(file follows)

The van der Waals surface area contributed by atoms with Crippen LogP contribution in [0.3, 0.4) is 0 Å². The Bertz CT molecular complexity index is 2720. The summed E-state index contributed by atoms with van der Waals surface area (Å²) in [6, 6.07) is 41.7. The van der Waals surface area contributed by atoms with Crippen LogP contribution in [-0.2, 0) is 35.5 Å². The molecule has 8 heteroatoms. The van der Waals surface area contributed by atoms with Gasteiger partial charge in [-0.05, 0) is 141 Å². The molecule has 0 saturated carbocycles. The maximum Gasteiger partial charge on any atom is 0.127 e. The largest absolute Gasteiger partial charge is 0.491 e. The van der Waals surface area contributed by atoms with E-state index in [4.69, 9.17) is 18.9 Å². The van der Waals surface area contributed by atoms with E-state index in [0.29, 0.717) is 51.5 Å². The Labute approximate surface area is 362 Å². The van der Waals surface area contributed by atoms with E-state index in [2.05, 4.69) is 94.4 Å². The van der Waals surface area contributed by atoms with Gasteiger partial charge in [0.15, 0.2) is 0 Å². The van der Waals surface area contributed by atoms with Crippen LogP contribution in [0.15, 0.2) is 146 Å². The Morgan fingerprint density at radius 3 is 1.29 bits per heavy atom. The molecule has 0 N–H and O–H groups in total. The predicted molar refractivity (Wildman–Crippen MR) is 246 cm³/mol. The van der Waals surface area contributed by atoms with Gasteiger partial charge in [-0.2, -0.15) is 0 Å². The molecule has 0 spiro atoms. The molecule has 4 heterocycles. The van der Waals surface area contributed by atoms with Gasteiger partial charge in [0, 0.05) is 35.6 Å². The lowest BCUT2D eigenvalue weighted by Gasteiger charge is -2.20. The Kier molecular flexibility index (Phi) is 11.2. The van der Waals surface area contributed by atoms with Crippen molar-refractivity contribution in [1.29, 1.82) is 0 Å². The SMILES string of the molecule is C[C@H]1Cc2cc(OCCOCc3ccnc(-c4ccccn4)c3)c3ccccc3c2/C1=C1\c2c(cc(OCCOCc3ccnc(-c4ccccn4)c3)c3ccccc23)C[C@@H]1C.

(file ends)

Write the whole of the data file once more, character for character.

The van der Waals surface area contributed by atoms with Crippen LogP contribution in [0.3, 0.4) is 0 Å². The Bertz CT molecular complexity index is 2720. The summed E-state index contributed by atoms with van der Waals surface area (Å²) in [6, 6.07) is 41.7. The van der Waals surface area contributed by atoms with Crippen LogP contribution in [-0.2, 0) is 35.5 Å². The molecule has 8 heteroatoms. The van der Waals surface area contributed by atoms with Gasteiger partial charge in [-0.05, 0) is 141 Å². The molecule has 0 saturated carbocycles. The maximum Gasteiger partial charge on any atom is 0.127 e. The largest absolute Gasteiger partial charge is 0.491 e. The van der Waals surface area contributed by atoms with E-state index in [4.69, 9.17) is 18.9 Å². The van der Waals surface area contributed by atoms with E-state index in [0.29, 0.717) is 51.5 Å². The Labute approximate surface area is 362 Å². The van der Waals surface area contributed by atoms with E-state index in [2.05, 4.69) is 94.4 Å². The van der Waals surface area contributed by atoms with Gasteiger partial charge in [0.15, 0.2) is 0 Å². The van der Waals surface area contributed by atoms with Crippen LogP contribution in [0.15, 0.2) is 146 Å². The Morgan fingerprint density at radius 3 is 1.29 bits per heavy atom. The molecule has 0 N–H and O–H groups in total. The predicted molar refractivity (Wildman–Crippen MR) is 246 cm³/mol. The van der Waals surface area contributed by atoms with Gasteiger partial charge in [-0.2, -0.15) is 0 Å². The molecule has 0 spiro atoms. The molecule has 4 heterocycles. The van der Waals surface area contributed by atoms with Gasteiger partial charge in [0, 0.05) is 35.6 Å². The lowest BCUT2D eigenvalue weighted by Gasteiger charge is -2.20. The Kier molecular flexibility index (Phi) is 11.2. The van der Waals surface area contributed by atoms with Crippen molar-refractivity contribution in [1.29, 1.82) is 0 Å². The SMILES string of the molecule is C[C@H]1Cc2cc(OCCOCc3ccnc(-c4ccccn4)c3)c3ccccc3c2/C1=C1\c2c(cc(OCCOCc3ccnc(-c4ccccn4)c3)c3ccccc23)C[C@@H]1C.